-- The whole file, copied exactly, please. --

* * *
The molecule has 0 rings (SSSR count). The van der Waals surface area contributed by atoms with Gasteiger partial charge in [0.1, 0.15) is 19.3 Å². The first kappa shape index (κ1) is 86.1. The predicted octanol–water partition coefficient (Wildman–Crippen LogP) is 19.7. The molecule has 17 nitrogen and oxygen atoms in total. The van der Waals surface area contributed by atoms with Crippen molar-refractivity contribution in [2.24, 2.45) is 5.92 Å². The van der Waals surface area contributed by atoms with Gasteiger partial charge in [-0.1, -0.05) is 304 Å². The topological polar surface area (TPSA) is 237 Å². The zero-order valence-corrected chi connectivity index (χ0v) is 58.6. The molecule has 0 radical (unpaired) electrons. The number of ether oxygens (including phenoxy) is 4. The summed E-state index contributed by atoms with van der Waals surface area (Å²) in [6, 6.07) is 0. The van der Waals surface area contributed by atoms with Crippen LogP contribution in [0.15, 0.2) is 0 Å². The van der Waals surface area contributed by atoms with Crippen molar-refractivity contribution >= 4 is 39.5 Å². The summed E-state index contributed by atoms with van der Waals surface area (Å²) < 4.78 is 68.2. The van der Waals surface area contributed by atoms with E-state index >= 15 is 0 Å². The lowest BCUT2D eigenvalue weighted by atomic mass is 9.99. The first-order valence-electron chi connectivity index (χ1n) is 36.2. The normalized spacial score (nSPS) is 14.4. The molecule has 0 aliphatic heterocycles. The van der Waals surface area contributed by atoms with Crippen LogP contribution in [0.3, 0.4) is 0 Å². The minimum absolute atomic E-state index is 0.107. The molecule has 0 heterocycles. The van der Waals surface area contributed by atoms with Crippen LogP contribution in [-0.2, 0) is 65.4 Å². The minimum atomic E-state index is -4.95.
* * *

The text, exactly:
The molecule has 0 rings (SSSR count). The van der Waals surface area contributed by atoms with Gasteiger partial charge in [0.1, 0.15) is 19.3 Å². The first kappa shape index (κ1) is 86.1. The predicted octanol–water partition coefficient (Wildman–Crippen LogP) is 19.7. The molecule has 17 nitrogen and oxygen atoms in total. The van der Waals surface area contributed by atoms with Crippen molar-refractivity contribution in [2.24, 2.45) is 5.92 Å². The van der Waals surface area contributed by atoms with Gasteiger partial charge in [-0.1, -0.05) is 304 Å². The topological polar surface area (TPSA) is 237 Å². The zero-order valence-corrected chi connectivity index (χ0v) is 58.6. The molecule has 0 radical (unpaired) electrons. The number of ether oxygens (including phenoxy) is 4. The summed E-state index contributed by atoms with van der Waals surface area (Å²) in [6, 6.07) is 0. The van der Waals surface area contributed by atoms with Crippen LogP contribution in [0.15, 0.2) is 0 Å². The van der Waals surface area contributed by atoms with Crippen molar-refractivity contribution >= 4 is 39.5 Å². The summed E-state index contributed by atoms with van der Waals surface area (Å²) < 4.78 is 68.2. The van der Waals surface area contributed by atoms with E-state index >= 15 is 0 Å². The lowest BCUT2D eigenvalue weighted by atomic mass is 9.99. The first-order valence-electron chi connectivity index (χ1n) is 36.2. The normalized spacial score (nSPS) is 14.4. The molecule has 0 aliphatic heterocycles. The van der Waals surface area contributed by atoms with Crippen LogP contribution in [0.3, 0.4) is 0 Å². The minimum absolute atomic E-state index is 0.107. The molecule has 0 heterocycles. The van der Waals surface area contributed by atoms with Crippen LogP contribution in [-0.2, 0) is 65.4 Å². The minimum atomic E-state index is -4.95.